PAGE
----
Often times, it can take several weeks to get such a scout team to become this effective. Yet, even though the results didn't show until later in the season, the 2008 NC State defensive scout team wasted little time getting up to speed.
The defensive scout team didn't have the blue-chip that was on display with their offensive scout squad, but they definitely packed more punch – and a lot of that had to do with their collective attitude.
As with all scout teams, these players faced a period of transition in which they slowly developed a sense of purpose and pride in their own actions as part of the scout team. For many teams, this transition takes a while, especially with so many players coming to camp expecting to play right away with the first and second teams.
But according to Graduate Assistant Bobby Blick, this unit quickly accepted their role in the program, and they eventually developed an attitude of confidence that soon carried over into first team offensive unit they faced day after day.
"During the first couple weeks of practice, players realize that the scout team is a right of passage, and that it will benefit them in the long run," said Blick. "Once the light turns on and they realize this, they begin to take a tremendous amount of pride in their actions on the squad, and in doing so, they help our team reach its full potential. This squad understood that early, and it showed."
Blick, in his first year with the defensive scout team, explained that his players quickly took ownership of their contributions thanks in part to a merit system put in place to gauge the performance of the individual players.
This system, which assigned points for individual plays like tackles, pass break-ups, etc., helped determine the defensive scout team player of the week who would carry the state flag as the team charged onto the field before every game.
"Carrying the state flag onto the field before every game is such an honor, and the players took this to heart," said Blick. "It was important to them, and they used it as motivation."
With the Wolfpack returning several experienced players on the defensive two-deep, many on the defensive scout team will need to constantly battle for playing time in 2009. However, this group will have an impact on the team one way or another, regardless of their place on the organizational chart.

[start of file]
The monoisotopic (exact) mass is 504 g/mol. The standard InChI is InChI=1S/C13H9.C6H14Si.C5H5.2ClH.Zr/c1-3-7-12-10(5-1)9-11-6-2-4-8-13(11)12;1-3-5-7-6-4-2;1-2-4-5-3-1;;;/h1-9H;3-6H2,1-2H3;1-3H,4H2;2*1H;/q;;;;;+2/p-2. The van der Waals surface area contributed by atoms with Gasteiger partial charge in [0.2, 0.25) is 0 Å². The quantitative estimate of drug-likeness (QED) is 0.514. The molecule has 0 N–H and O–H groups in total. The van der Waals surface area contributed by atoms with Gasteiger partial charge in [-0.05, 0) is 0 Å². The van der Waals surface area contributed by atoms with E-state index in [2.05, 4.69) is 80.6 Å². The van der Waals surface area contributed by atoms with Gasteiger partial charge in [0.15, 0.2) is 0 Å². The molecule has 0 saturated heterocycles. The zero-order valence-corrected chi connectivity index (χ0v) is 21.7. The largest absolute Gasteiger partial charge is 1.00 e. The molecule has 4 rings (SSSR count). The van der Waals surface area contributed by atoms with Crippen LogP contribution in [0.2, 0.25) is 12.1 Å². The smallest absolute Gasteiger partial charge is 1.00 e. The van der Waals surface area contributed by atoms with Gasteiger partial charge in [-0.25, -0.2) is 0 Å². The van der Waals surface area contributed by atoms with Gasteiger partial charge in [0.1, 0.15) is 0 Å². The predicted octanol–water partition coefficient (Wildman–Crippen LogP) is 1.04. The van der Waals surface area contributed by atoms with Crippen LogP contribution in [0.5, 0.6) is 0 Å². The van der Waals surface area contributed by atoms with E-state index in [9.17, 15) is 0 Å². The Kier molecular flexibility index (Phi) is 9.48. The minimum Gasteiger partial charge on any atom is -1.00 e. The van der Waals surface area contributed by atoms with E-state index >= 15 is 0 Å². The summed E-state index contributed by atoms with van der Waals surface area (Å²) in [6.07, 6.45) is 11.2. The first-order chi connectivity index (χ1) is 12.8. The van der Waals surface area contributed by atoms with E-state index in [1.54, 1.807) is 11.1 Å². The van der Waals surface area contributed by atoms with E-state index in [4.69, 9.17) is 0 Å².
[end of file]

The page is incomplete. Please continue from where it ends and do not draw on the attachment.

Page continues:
Naturally, Blick has a great deal of confidence in the contributors to his first defensive scout team, but it was more because of their collective attitudes than anything else. When asked about what really stood out on this year's scout team, Blick's answer was straight and to the point.
"We had a good cohesive unit this year," he said. "Not to take away from units of the past, but our guys this year understood that if they didn't have a good week, our team as a whole didn't have a good week – and this usually translated to the field on Saturdays. Throughout the season, it was no secret our success on the field corresponded to our great scout practice weeks. These guys got that from the get-go, and I'm proud of that."
How many of these players will make an impact next season? The answer probably won't come any sooner than mid-August when fall practices begin. The more important question is: Will these players transfer onto the field the confident attitude they developed as members of the 2008 scout team? Bobby Blick definitely thinks so.
Check back tomorrow as we begin our position-by-position breakdown of NC State's 2008 Defensive Scout Team by looking at the defensive line.